New Times / Art
The following articles were printed from New Times [newtimesslo.com] - Volume 27, Issue 46
Double exposureAt the Steynberg Gallery, a new group show provides a glimpse of the erotic
BY ANNA WELTNER
The human body has always had the ability to repulse and excite. Perhaps in equal measure. Perhaps even at the same time. And as long as humans have existed, it seems, we have been freaking out about what to do with it; how to speak about it; what to think about it.
A group show of erotic art currently hanging at San Luis Obispo’s Steynberg Gallery feels like an accurate expression of this ancient condition—as much for what’s present on the gallery’s walls as what isn’t. The show, which features work by local artists Tim Anderson, Joanne Beaule Ruggles, Roberto Armstrong, Steven deLuque, Tracy Taylor, Barry Goyette, David Settino Scott, Shane Yates, Josephine Crawford, Mark Bryan, and Peter Steynberg himself, was originally going to be called “Group Sex” (get it?). But the name was changed to the more romantic “Exposed,” Steynberg explained with a shrug, after a few artists expressed concern that the show’s cheeky working title was based on pure shock value.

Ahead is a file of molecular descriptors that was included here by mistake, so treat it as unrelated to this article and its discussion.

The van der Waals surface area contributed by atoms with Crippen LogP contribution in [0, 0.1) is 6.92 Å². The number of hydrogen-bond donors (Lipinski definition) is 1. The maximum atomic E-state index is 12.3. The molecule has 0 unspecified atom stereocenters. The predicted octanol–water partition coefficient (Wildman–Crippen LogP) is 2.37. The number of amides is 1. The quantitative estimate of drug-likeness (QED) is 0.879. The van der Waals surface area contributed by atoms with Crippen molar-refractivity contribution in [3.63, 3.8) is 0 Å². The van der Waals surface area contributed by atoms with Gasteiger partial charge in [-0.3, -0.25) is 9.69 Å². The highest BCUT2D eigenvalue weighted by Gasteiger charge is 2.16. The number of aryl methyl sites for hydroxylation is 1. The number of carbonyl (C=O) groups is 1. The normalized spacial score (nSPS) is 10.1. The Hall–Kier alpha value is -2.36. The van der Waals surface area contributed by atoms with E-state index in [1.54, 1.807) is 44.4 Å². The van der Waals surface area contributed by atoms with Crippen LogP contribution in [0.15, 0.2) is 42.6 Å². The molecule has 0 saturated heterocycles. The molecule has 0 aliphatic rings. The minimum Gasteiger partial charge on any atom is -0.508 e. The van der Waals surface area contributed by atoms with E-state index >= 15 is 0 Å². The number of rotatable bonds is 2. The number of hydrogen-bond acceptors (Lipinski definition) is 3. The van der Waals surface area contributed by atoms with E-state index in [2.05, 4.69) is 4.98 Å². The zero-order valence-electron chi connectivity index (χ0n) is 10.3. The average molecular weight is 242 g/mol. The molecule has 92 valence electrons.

Such revision is probably necessary for an erotic art show in a gallery that doubles as a community gathering place. “Exposed” is beautiful and provocative, but never graphic or obscene. Visiting the freshly installed exhibit (from which several more overtly obstetric submissions had been excluded, and sat waiting to be returned to their creators), I noticed a tendency in the works selected to err cleverly on the side of abstraction. Tim Anderson’s piece Hot and Heavy in the Land of Good and Plenty, in India ink on a white background, is realistically drawn but depicts shapes that look more like free-floating alien genitalia than anything you’d find on a human. Through this soup of forms swim shapes that could be cells, or possibly candies (Good & Plenty?), and the occasional hot dog. Beyond its content, the piece is remarkable for Anderson’s ability to show softness and shadow in a precise and unforgiving medium.
But where Anderson depicts abstract things in a realistic way, other artists depict real things abstractly. Take Ani Garrick’s Pan of my Dreams (a photographic diptych, starring a penis) and Homage to Deep Erotic Abandon, five black-and-white photographs that use motion and unusual perspective to show the body in ways that often slightly disorient the viewer, and feel like snapshots imprinted in one’s recollection: a nipple, depicted close enough to reveal its textured surface; a mysterious crease of soft flesh; a long-exposure shot of a nude figure in motion; the underside of a woman’s chin.
Also present is an extraordinarily sexy abstract painting by Josephine Crawford. Sibyl, dated 1988, is rendered in a style I’d previously never associated with Crawford, whose work I’d thought of as purely figurative. (Sibyl isn’t the oldest work in the show: Steynberg’s nude painting Shelly was done in 1974.)
Mark Bryan, an oil painter known for his circus imagery and political satire, is represented several times throughout “Exposed.” One work depicts two nude women having tea in a room of distinctly Asian-looking decor, as a cramped-looking elephant curls in the corner. I wonder what that one’s about.